Can the Chagos Archipelago keep pace with rising seas?

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Having first visited the Chagos Archipelago in 2006, it was an immense pleasure to return with the Khaled bin Sultan Living Oceans Foundation under the auspices of the Global Reef Expedition. Returning to the archipelago offered the chance to continue work that had been initiated nearly a decade earlier by other scientists—monitoring of the fish assemblages and health of the coral—but also begin new science initiatives.

Following the discovery of a rich portfolio of vintage aerial photographs for the Chagos Archipelago taken in 1963, we are examining the dynamics of the coastlines of the many islands in the archipelago in an effort to understand how low-lying atoll islands respond to rising sea level. Largely uninhabited, Chagos is one of very few places in the world where the behavior of islands can be tracked in the absence of artificial coastline modifications. That is, “natural” island behavior can be quantified.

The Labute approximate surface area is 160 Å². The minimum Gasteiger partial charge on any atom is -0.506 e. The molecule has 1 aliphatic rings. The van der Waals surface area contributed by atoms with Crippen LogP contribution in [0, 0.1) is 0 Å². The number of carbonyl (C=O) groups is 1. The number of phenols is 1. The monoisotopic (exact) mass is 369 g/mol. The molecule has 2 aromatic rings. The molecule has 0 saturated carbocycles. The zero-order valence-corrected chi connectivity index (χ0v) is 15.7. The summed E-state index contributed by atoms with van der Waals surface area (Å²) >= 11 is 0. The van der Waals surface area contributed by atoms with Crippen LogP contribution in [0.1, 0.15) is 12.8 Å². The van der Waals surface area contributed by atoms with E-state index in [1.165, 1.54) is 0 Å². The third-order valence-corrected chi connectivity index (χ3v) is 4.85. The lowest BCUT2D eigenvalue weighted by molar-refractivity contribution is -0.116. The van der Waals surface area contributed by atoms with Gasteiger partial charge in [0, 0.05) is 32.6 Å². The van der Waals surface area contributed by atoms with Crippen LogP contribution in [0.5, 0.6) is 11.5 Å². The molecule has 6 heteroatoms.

The Khaled bin Sultan Living Oceans Foundation produces high-resolution coral reef habitat maps of previously unmapped, remote coral reef systems around the world. The maps we create are a product of extensive scientific research. We use a process that involves …